Full Audio Mix to MIDI?

Hey. Is it possible to take a single audio event (with keyboard, bass, sax, drums, percussion, what have you… all in the same, single audio event) and extract that single audio event to various MIDI tracks (one MIDI track for each instrument)?

It seems like the Audio to MIDI feature is only for monophonic, single track, individual stems?

Thank you in advance.

Right now, no, but we’re close; to quote Arthur C. Clarke, “Any sufficiently advanced technology is indistinguishable from magic”, and what you’re asking for (in April 2024) still lies in the realm of magic, however the technology is advancing at a rapid pace.

In Cubase currently, you can use SpectraLayers to seperate out the mixed audio into individual audio tracks, and from there you can use VariAudio to generate MIDI tracks, however neither process is perfect and depend on the nature and quality of the source material.


Thank you. I saw in this thread, https://forums.steinberg.net/t/convert-audio-finished-song-to-midi-tracks user @Johnny_Moneto mentioned RipX RipX DAW - The first of its kind AI DAW (hitnmix.com) Have you tried this program?

RipX has a free demo. Try it. There are also many other free alternatives available, and you should look at some of the demos on YouTube (search “stem seperation”).

At the end of the day, it really depends on what your source material is – some material can be very cleanly seperated, almost as good as having the original multitracks from the recording studio, while other material can defy all efforts. Some applications may seperate bass tracks well, others may be better for drums, etc.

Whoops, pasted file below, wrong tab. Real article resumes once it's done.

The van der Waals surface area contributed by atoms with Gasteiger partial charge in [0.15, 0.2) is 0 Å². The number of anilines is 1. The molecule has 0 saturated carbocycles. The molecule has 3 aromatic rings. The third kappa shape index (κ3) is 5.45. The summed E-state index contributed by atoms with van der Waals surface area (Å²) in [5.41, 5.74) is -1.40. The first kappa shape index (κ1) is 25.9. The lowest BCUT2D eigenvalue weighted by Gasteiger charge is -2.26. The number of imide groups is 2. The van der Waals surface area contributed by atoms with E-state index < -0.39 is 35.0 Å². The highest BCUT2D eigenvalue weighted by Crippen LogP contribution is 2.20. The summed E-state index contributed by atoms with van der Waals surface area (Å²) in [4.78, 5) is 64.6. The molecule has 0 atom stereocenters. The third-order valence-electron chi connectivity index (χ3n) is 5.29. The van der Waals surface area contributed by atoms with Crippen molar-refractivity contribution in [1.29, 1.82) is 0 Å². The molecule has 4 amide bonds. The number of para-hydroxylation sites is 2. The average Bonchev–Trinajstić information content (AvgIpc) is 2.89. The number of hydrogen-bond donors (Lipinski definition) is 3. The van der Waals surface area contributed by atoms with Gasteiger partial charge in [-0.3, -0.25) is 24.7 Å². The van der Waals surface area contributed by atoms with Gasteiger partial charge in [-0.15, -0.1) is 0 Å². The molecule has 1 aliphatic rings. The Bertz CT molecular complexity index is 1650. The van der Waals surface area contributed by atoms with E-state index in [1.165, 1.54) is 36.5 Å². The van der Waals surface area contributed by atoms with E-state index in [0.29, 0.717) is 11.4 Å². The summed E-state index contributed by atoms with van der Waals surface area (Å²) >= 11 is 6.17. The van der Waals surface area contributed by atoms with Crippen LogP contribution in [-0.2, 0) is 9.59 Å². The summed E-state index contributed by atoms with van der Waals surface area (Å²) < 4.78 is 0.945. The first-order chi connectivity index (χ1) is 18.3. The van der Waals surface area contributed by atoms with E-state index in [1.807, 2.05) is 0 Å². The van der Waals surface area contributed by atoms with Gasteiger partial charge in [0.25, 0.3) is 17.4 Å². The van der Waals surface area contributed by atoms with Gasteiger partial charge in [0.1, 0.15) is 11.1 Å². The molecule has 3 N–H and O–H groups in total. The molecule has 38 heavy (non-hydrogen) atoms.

AI sound seperation technology relies on the how well the “models” have been “trained”; if the source material fed into the system did not focus on the machine learning what a saxophone sounds like, then the resulting model will not be able to seperate out a saxophone track. Different applications use different models; that’s where the competition is right now.

Almost everything that’s currently available is focussed on vocals, then drums (specifically bass drums and snares), then bass. Anything beyond that may or may not work, for example, if a sax line lies in the frequency range of a vocal and exhibits certain features, it may potentially be successfully seperated out using a model trained on solo vocal singing recordings; Coleman Hawkins might work, whereas Wayne Shorter might not.

So what’s the best? It’s the answer you don’t want to hear: it depends.

So try the demos.

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